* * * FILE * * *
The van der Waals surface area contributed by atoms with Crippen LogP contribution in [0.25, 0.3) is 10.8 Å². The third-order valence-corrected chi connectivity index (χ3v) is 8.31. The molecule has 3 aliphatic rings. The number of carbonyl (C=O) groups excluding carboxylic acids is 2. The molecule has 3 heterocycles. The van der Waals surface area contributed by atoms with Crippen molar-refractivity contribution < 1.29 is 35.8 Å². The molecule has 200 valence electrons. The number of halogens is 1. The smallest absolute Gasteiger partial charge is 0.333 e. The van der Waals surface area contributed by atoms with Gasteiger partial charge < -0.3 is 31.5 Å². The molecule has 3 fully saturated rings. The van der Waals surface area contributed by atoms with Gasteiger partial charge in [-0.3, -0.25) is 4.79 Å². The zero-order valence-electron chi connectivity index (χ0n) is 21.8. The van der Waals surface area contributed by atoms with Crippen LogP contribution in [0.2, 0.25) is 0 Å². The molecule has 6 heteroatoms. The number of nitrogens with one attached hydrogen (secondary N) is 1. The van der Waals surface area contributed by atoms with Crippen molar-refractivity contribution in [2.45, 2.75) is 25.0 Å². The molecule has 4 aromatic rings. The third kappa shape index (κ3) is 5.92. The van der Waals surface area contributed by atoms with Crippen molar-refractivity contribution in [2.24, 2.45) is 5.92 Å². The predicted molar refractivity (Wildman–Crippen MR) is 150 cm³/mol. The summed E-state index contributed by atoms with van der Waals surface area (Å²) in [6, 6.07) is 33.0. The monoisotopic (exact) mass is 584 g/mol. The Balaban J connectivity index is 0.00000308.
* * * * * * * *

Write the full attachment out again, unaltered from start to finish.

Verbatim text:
The van der Waals surface area contributed by atoms with Crippen LogP contribution in [0.25, 0.3) is 10.8 Å². The third-order valence-corrected chi connectivity index (χ3v) is 8.31. The molecule has 3 aliphatic rings. The number of carbonyl (C=O) groups excluding carboxylic acids is 2. The molecule has 3 heterocycles. The van der Waals surface area contributed by atoms with Crippen molar-refractivity contribution < 1.29 is 35.8 Å². The molecule has 200 valence electrons. The number of halogens is 1. The smallest absolute Gasteiger partial charge is 0.333 e. The van der Waals surface area contributed by atoms with Gasteiger partial charge < -0.3 is 31.5 Å². The molecule has 3 fully saturated rings. The van der Waals surface area contributed by atoms with Gasteiger partial charge in [-0.3, -0.25) is 4.79 Å². The zero-order valence-electron chi connectivity index (χ0n) is 21.8. The van der Waals surface area contributed by atoms with Crippen LogP contribution in [0.2, 0.25) is 0 Å². The molecule has 6 heteroatoms. The number of nitrogens with one attached hydrogen (secondary N) is 1. The van der Waals surface area contributed by atoms with Crippen molar-refractivity contribution in [2.45, 2.75) is 25.0 Å². The molecule has 4 aromatic rings. The third kappa shape index (κ3) is 5.92. The van der Waals surface area contributed by atoms with Crippen molar-refractivity contribution in [2.24, 2.45) is 5.92 Å². The predicted molar refractivity (Wildman–Crippen MR) is 150 cm³/mol. The summed E-state index contributed by atoms with van der Waals surface area (Å²) in [6, 6.07) is 33.0. The monoisotopic (exact) mass is 584 g/mol. The Balaban J connectivity index is 0.00000308.